What’s In a Name?
It was about 25 years ago when I and my father made a visit to Michigan Memorial Park in Flat Rock Michigan. It was a period of my life when I first became conscious that my heritage had something to tell me about myself. I had reflected for months before on what my father’s childhood had been like and what his relationship with his father had been. He did not want to talk about it very much. As we stood over the headstone for “Tuffield Reno” my Dad told me it was only after he had buried his father that he discovered that his father’s actual name was Théophile Renaud. He explained that his father could neither read nor write and as a result the immigration agent wrote what he thought he heard when he asked for his name. I suppose my father’s ignorance of his own father’s proper name could be forgiven given that Théophile, according to my father, did not speak much except when his brothers came over and then they spoke French.
However, even this revelation of my grandfather’s name is not exactly accurate. His full name was actually Joseph Théophile Renaud. Of course, it was quite common to name multiple children Joseph followed by a unique middle name which then became the moniker of distinction. Tuffield, as it turns out, was one of the better renderings as I have seen documents that transcribed the name as “Odile”, “Keolile” and my all-time favorite “Infield.”
Similarly the surname Renaud is also an innovation. While it is the most consistent rendering of the name once the family arrived in Canada, it is not the sole rendering. Depending on the document and the date, our ancestors have been identified as Renault, Regnaud and Regnault and likely some other variants I have yet to encounter. According to Linda Turner in her collection on the Lemire (La Mere) family, Guillaume also spelled his name Renaut and Renaugt. I have no idea what she based this on as I have yet to uncover anything with his signature on it. Any documentation referring to him is likely written by someone else such as a priest or notary. Turner does provide an image of what she purports to be Guillaume’s signature. It is not very legible and there are a number of what appear to be gratuitous symbols of unknown meaning at the end of the name. Unfortunately Turner does not provide the source for the signature. This same image is reproduced in Jan Gregoire Coombs’ entry on Guillaume in Our Tangled French Canadian Roots. Unfortunately Coombs book is very difficult to obtain but some of the pages are available for view on Google Books. A review of her sources does not provide any clues as to where she obtained the image of Guillaume’s signature. Despite these orthographic idiosyncrasies, the earliest documents in Canada refer to him as “Regnault” and this spelling is found in the Saint-Jouin-sur-Mer’s parish registers.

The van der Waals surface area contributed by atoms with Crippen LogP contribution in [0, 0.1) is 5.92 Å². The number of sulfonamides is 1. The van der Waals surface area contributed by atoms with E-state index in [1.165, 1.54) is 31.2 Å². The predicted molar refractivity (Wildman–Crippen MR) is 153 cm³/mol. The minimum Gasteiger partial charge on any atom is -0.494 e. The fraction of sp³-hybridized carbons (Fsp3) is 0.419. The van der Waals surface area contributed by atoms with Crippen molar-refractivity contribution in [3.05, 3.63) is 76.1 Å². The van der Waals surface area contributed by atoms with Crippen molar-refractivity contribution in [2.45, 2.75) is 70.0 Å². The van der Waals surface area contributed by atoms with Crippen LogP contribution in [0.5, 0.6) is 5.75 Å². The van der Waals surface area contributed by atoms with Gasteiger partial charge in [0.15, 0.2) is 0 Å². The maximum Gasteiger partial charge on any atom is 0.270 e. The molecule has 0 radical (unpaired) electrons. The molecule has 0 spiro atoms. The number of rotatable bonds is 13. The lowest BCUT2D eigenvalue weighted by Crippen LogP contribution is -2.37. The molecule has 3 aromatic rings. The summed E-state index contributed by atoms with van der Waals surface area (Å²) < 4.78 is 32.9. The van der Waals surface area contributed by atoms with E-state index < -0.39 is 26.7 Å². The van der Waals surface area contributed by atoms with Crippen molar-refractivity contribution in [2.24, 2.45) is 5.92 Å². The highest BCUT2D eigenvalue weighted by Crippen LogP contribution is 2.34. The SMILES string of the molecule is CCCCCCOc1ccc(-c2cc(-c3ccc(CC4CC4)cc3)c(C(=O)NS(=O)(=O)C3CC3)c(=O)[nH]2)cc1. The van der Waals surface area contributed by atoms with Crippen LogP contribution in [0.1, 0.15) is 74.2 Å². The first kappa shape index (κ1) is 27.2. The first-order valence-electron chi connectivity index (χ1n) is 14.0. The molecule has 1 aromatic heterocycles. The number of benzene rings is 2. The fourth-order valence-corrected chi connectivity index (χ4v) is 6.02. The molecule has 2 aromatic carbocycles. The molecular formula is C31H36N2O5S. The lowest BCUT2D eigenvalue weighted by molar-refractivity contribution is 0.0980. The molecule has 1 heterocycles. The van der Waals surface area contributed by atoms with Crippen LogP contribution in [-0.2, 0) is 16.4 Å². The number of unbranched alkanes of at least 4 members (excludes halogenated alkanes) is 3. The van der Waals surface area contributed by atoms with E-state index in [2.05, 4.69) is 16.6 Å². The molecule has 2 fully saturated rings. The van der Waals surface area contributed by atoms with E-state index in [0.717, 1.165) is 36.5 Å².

In addition to the inconsistent spelling there is also an inconsistent understanding of the meaning of the name. For example, the name has nothing to do with the French word for fox, “Reynard,” as my father once suggested might be the case. Of course this was based largely on the similar appearance between Renaud and Reynard. However, understanding that Renaud is derived from Regnault makes the apparent similarities less striking. Neither does the name Regnault have anything to do with military service. As Roland Jacob discusses in his Votre nom et son histoire:Les noms de famille au Québec, the “lt” ending does not equate with the abbreviation for the word “lieutenant.” Jacob dismisses these “false lieutenants” as an erroneous oral tradition surrounding certain Québecois families.
According to Dauzat’s Dictionnaire Étymologique des Noms de Famille et Prénoms de France and Morlet’s Les Noms de Personne sur le Territoire de L’Ancienne Gaule de VIe au XII Siècle the origins of the name Regnault and its variants are known to be Germanic, deriving from Ragin-wald (ragin-counsel; waldan-governor). It is possible the name has been in use well over 1,000 years and likely arose within the Frankish tribes on the borders of the Roman Empire. The Germanic naming convention was quickly adopted by the Gallo-Romans after the conquest of Gaul by the Frankish leader Clovis in the 5th Century as it unique name for each individual was simpler than the multiple name format of the Romans. The surname Regnault continues to persist in modern day Germany as well as France. In addition to its age, the name is well-represented in frequency in the annals of history and appears as one of the 25 most frequent patronyms in the 15th Century corpus of Normandy.
So does all of this mean that somewhere back in our history one of our ancestors was a wise counselor to a governor? Maybe. Does it suggest that our family is imbued with a characteristic wisdom? Probably not. Despite enticing advertisements by Ancestry.com and other genealogy companies that suggest the meaning of your last name can reveal something about our identity, it is a specious premise. It can, however, as I have noted above, reveal some interesting aspects of a family story such as my father’s ignorance of how to spell his father’s name. To me this suggests my father’s relationship with his father was marked by remoteness the cause of which requires further research.